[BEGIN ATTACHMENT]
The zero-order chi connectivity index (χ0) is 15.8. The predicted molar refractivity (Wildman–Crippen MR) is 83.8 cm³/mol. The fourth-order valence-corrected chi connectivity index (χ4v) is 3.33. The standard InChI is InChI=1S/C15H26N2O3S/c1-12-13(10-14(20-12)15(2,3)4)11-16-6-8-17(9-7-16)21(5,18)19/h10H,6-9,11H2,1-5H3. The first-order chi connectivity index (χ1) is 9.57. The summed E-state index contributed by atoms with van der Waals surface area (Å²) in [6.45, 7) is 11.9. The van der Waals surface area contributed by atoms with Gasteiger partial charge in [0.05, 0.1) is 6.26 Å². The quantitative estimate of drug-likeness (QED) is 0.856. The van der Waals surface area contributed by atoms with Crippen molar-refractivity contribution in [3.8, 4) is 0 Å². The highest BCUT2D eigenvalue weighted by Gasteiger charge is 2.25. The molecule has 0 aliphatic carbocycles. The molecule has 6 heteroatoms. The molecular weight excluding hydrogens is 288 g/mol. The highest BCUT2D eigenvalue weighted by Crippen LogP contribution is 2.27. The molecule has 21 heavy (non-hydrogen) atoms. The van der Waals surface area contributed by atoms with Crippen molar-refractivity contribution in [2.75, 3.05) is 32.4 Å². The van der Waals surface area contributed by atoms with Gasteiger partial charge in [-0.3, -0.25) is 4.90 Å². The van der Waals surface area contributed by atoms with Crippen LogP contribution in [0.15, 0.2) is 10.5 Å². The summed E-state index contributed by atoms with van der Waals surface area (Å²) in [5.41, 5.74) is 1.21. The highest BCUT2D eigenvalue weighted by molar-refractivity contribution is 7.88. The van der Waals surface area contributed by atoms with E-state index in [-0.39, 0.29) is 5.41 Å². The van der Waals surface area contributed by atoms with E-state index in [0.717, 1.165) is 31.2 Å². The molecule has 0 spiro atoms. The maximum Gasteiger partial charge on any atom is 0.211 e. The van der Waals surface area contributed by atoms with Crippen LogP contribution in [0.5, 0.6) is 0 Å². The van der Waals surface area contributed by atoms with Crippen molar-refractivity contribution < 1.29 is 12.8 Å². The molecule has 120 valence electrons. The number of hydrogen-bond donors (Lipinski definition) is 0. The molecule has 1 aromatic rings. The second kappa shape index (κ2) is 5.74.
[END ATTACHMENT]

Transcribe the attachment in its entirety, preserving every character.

The zero-order chi connectivity index (χ0) is 15.8. The predicted molar refractivity (Wildman–Crippen MR) is 83.8 cm³/mol. The fourth-order valence-corrected chi connectivity index (χ4v) is 3.33. The standard InChI is InChI=1S/C15H26N2O3S/c1-12-13(10-14(20-12)15(2,3)4)11-16-6-8-17(9-7-16)21(5,18)19/h10H,6-9,11H2,1-5H3. The first-order chi connectivity index (χ1) is 9.57. The summed E-state index contributed by atoms with van der Waals surface area (Å²) in [6.45, 7) is 11.9. The van der Waals surface area contributed by atoms with Gasteiger partial charge in [0.05, 0.1) is 6.26 Å². The quantitative estimate of drug-likeness (QED) is 0.856. The van der Waals surface area contributed by atoms with Crippen molar-refractivity contribution in [3.8, 4) is 0 Å². The highest BCUT2D eigenvalue weighted by Gasteiger charge is 2.25. The molecule has 0 aliphatic carbocycles. The molecule has 6 heteroatoms. The molecular weight excluding hydrogens is 288 g/mol. The highest BCUT2D eigenvalue weighted by Crippen LogP contribution is 2.27. The molecule has 21 heavy (non-hydrogen) atoms. The van der Waals surface area contributed by atoms with Crippen molar-refractivity contribution in [2.75, 3.05) is 32.4 Å². The van der Waals surface area contributed by atoms with Gasteiger partial charge in [-0.3, -0.25) is 4.90 Å². The van der Waals surface area contributed by atoms with Crippen LogP contribution in [0.15, 0.2) is 10.5 Å². The summed E-state index contributed by atoms with van der Waals surface area (Å²) in [5.41, 5.74) is 1.21. The highest BCUT2D eigenvalue weighted by molar-refractivity contribution is 7.88. The van der Waals surface area contributed by atoms with E-state index in [-0.39, 0.29) is 5.41 Å². The van der Waals surface area contributed by atoms with E-state index in [0.717, 1.165) is 31.2 Å². The molecule has 0 spiro atoms. The maximum Gasteiger partial charge on any atom is 0.211 e. The van der Waals surface area contributed by atoms with Crippen LogP contribution in [0.5, 0.6) is 0 Å². The van der Waals surface area contributed by atoms with Crippen molar-refractivity contribution < 1.29 is 12.8 Å². The molecule has 120 valence electrons. The number of hydrogen-bond donors (Lipinski definition) is 0. The molecule has 1 aromatic rings. The second kappa shape index (κ2) is 5.74.